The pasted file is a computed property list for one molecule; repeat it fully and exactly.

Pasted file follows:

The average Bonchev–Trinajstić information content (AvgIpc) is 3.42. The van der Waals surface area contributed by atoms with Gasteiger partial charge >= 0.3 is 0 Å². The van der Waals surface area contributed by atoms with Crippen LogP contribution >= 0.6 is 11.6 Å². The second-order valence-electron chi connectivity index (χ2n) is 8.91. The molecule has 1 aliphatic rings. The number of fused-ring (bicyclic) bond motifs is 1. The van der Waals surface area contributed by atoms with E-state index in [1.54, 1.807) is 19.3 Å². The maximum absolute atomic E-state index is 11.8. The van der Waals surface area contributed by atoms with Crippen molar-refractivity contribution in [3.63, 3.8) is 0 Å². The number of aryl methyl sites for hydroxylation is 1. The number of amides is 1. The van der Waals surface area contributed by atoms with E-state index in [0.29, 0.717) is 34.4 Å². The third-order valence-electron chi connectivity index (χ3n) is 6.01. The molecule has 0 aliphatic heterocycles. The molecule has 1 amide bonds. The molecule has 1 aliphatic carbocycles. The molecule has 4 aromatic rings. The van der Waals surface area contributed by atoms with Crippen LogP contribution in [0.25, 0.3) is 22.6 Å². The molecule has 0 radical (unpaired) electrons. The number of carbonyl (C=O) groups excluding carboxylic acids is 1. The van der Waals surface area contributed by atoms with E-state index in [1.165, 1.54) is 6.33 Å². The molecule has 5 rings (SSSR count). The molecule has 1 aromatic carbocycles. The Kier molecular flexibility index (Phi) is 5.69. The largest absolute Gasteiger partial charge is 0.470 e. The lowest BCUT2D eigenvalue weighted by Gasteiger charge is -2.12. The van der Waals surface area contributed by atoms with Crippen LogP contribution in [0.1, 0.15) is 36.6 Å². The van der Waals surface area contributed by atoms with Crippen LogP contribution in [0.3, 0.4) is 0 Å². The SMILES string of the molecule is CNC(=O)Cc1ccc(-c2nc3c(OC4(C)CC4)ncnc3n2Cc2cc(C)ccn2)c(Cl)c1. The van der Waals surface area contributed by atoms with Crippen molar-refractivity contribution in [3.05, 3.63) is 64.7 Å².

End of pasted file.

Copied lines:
The average Bonchev–Trinajstić information content (AvgIpc) is 3.42. The van der Waals surface area contributed by atoms with Gasteiger partial charge >= 0.3 is 0 Å². The van der Waals surface area contributed by atoms with Crippen LogP contribution >= 0.6 is 11.6 Å². The second-order valence-electron chi connectivity index (χ2n) is 8.91. The molecule has 1 aliphatic rings. The number of fused-ring (bicyclic) bond motifs is 1. The van der Waals surface area contributed by atoms with E-state index in [1.54, 1.807) is 19.3 Å². The maximum absolute atomic E-state index is 11.8. The van der Waals surface area contributed by atoms with Crippen molar-refractivity contribution in [3.63, 3.8) is 0 Å². The number of aryl methyl sites for hydroxylation is 1. The number of amides is 1. The van der Waals surface area contributed by atoms with E-state index in [0.29, 0.717) is 34.4 Å². The third-order valence-electron chi connectivity index (χ3n) is 6.01. The molecule has 0 aliphatic heterocycles. The molecule has 1 amide bonds. The molecule has 1 aliphatic carbocycles. The molecule has 4 aromatic rings. The van der Waals surface area contributed by atoms with Crippen LogP contribution in [0.25, 0.3) is 22.6 Å². The molecule has 0 radical (unpaired) electrons. The number of carbonyl (C=O) groups excluding carboxylic acids is 1. The van der Waals surface area contributed by atoms with E-state index in [1.165, 1.54) is 6.33 Å². The molecule has 5 rings (SSSR count). The molecule has 1 aromatic carbocycles. The Kier molecular flexibility index (Phi) is 5.69. The largest absolute Gasteiger partial charge is 0.470 e. The lowest BCUT2D eigenvalue weighted by Gasteiger charge is -2.12. The van der Waals surface area contributed by atoms with Crippen LogP contribution in [0.1, 0.15) is 36.6 Å². The van der Waals surface area contributed by atoms with Crippen LogP contribution in [0.3, 0.4) is 0 Å². The SMILES string of the molecule is CNC(=O)Cc1ccc(-c2nc3c(OC4(C)CC4)ncnc3n2Cc2cc(C)ccn2)c(Cl)c1. The van der Waals surface area contributed by atoms with Crippen molar-refractivity contribution in [3.05, 3.63) is 64.7 Å².